Ideally, NSSF is supposed to invest the money contributed monthly in strategic investment that would then earn interest and pay retirees. However, in the past, the fund has been caught up in investment deals gone wrong - including claims of corruption in managing its billions.
For instance, in one case that was concluded in 2022, former NSSF staffers were found to have spent Ksh9.6 billion on the purchase of non-existent shares. A number of other multi-billion housing projects built by NSSF are subject to court cases relating to contractual disagreements or graft claims.
NSSF has also struggled with managerial inefficiencies that reduce the interest paid to contributors. In the financial year that ended June this year, it paid an interest rate of 9.65% - the lowest in the decade. At the same time, the fund spent nearly half of the money contributed by workers (44.2%) on recurrent expenditure (salaries, operational costs, etc). This would mean that if you contributed Ksh2,400 to NSSF, Ksh1,056 was used to manage your contribution.
Despite having a healthy investments portfolio in prime real estate around the country and being of the major investors at the Nairobi Securities Exchange (NSE), the fund pays relatively low-interest rates compared to pension providers in the private sector. A spot-check by Money254 showed that private pension funds, which offer a lot more flexibility, offer annual interests of about 12% per annum. All pension contributions have tax relief of up to Ksh20,000.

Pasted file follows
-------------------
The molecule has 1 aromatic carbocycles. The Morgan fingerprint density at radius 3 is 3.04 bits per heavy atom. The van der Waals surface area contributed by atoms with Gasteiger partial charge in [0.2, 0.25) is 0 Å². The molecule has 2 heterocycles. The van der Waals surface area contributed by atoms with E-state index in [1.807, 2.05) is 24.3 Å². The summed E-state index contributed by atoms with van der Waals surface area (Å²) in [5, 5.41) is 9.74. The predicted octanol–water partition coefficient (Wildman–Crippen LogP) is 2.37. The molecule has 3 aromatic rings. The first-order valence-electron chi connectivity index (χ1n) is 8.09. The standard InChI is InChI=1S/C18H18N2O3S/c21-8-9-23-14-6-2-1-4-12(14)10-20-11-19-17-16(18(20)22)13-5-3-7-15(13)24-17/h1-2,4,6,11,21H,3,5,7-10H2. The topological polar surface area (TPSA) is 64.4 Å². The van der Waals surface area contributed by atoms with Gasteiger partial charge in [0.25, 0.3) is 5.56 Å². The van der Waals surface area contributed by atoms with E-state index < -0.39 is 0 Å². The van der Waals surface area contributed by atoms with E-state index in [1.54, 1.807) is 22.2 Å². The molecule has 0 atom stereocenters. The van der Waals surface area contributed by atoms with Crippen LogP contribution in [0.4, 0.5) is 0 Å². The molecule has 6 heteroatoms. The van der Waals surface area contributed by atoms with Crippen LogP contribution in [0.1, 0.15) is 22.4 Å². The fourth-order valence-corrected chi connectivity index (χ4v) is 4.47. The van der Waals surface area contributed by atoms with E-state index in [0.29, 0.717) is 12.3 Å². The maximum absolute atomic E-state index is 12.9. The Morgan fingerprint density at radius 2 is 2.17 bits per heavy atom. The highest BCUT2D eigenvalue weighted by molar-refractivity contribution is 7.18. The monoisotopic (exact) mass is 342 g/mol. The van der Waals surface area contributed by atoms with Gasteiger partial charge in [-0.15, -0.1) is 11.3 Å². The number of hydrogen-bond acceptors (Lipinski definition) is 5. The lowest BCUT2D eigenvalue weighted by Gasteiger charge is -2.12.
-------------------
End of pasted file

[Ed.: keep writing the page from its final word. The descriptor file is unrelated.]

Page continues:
Retirees have in the past had challenges accessing their funds while contributors have complained over low verifiability of contributions. NSSF has sought to address some of these challenges but public trust remains a work in progress.
The dutch social security system is hailed as one of the world’s best and offers some insights on how the NHIF and NSSF systems can improve. Everyone who works in the Netherlands is subjected to mandatory salary deductions which account for 27.65% of their salary. Unlike in Kenya where there are two separate social security funds, workers in the Netherlands only make one contribution out of which 17.9 is used for the pension fund while 9.65% goes to the care fund (similar to NHIF) while 0.1% is reserved for survivor benefits.
Some of the unique benefits in the dutch social security system include unemployment benefits to the tune of 70-75% of your last pay. For perspective, if you had been earning an equivalent of Ksh100,000 and lost your job (on condition that it was not your own fault), you would be entitled to Ksh75,000 from the social security fund for 2 months and Ksh70,000 after that. There are other benefits such as paternity and maternity leave for self-employed people and freelancers; child support for families that are not able to fully meet the financial obligations of a young child.
Social security is an important system in any country’s economic prosperity. It ensures vulnerable citizens are protected through free or insured healthcare and assists retirees live a comfortable life after leaving employment.
In Kenya, the levels of social security contributions remain relatively low compared to neighboring countries and developed nations. This has seen the government attempt to increase the social security fund held through NSSF and NHIF by raising the minimum contributions.
Despite the long-term benefits of the proposals, employees have raised concerns over the timing of the changes - given the high cost of living crisis that has not only affected Kenya - but has adversely hit the world economy.